Despite three films earning over $10 million, including two new titles and a holdover with a drop of less than 30%, overall box office continued to stay well behind last year's totals in what has been a brutal year for movies. New films this weekend included a remake of John Carpenter's The Fog, Cameron Crowe's Elizabethtown and Keira Knightley's latest in Domino, directed by Tony Scott. With three potentially powerful openers, it's just sad that the top ten box office titles couldn't push their combined totals past $70 million.
The Fog Rises to Top Spot at the Box Office
Weekend Box Office Wrap-Up for October 14-16, 2005
By John Hamann
October 16, 2005
The number one film of the weekend (at least for now) goes to The Fog, which was wisely held back from critics until they could see it with audiences on Friday. If you hadn't guessed, the top opener this weekend barks like a dog, carrying a 9% fresh rating at RottenTomatoes. The Fog, from Revolution Studios and distributed by Sony, grossed $12.2 million this weekend from 2,972 venues. It had a soft-for-number-one venue average of $4,104. After opening Friday to about $4.1 million, the PG-13 rated horror flick somehow ended up with a weekend multiplier of 3.0, something that never happens for a film of this genre. Usually teen horror opens strong on Friday nights then soften as the weekend continues. Take for example 2004's The Grudge, an October release. That film had a Friday gross of $15.1 million and a weekend gross of $39.1 million, which leads to a multiplier of 2.6. George Romero's Land of the Dead had a weekend multiplier of 2.4. What may have happened is that baseball playoffs may have kept part of the country home on Friday night, leading more people to see the film over the rest of the weekend. My other guess would be that the estimate for The Fog is inflated, or Friday's $4.1 million estimate was low. Whatever the case, the good news for Sony and Revolution is that this one was made for a song, costing only $20 million to make, an amount the teen horror flick should easily earn from DVD sales and rentals.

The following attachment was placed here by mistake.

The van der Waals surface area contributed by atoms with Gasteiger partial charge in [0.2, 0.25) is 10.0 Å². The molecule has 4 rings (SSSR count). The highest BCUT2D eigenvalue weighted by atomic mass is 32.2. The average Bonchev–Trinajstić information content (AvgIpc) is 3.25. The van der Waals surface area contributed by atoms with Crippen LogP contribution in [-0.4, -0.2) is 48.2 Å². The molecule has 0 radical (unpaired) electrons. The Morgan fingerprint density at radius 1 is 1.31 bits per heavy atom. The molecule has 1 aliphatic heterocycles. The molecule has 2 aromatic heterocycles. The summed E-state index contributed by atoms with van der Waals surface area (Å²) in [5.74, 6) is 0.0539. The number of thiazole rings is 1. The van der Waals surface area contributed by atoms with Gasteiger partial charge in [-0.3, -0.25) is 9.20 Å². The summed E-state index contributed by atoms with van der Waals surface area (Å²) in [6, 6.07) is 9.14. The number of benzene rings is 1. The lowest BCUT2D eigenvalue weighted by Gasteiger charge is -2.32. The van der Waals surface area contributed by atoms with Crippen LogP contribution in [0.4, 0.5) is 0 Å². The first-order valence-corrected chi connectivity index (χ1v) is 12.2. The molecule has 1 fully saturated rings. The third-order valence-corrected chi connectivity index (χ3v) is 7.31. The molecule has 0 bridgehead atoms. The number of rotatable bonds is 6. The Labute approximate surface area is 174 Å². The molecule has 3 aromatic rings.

Second spot goes to Wallace and Gromit: The Curse of the Were-Rabbit. The Aardman film is a huge success, definitely different from any of the other films in this weekend's top ten list. In its sophomore weekend, Wallace & Gromit performed admirably, grossing $11.7 million, and dropping a small 27% compared to the previous weekend. We have to remember that last weekend had a holiday Monday connected to it, which enhances the Sunday figure and ups the weekend drops for this weekend, however W&G were still able to hold quite favorably. For DreamWorks, this is great news for a number of reasons. First off, the studio is having a horrible year. The Ring 2 didn't find the success of the original, earning only $75.9 million after an opening weekend of over $35 million (you do the math). Next up was Madagascar, which sent the DreamWorks Animation stock reeling despite grossing almost $200 million domestically. The studio did have a part in War of the Worlds, but followed that up with The Island, which grossed less than $40 million domestically before finding some success in international markets. Red Eye worked for the studio, as Wes Craven's air thriller grossed almost $60 million in the domestic market against a budget of only $25 million. The verdict is still out on Just Like Heaven. Wallace and Gromit cost the studio only $30 million to make (according to IMDb), and so far, the animation superstars have pulled in $33.3 million. If the animated feature is able to hold similarly over the next few weekends, Wallace and Gromit could see as much as $75 million (or more) through its North American release alone. The bad news for producer Aardman Animation is that they had a warehouse fire last week that destroyed the history of the animation company, including sets and claymation for their 2000 hit, Chicken Run.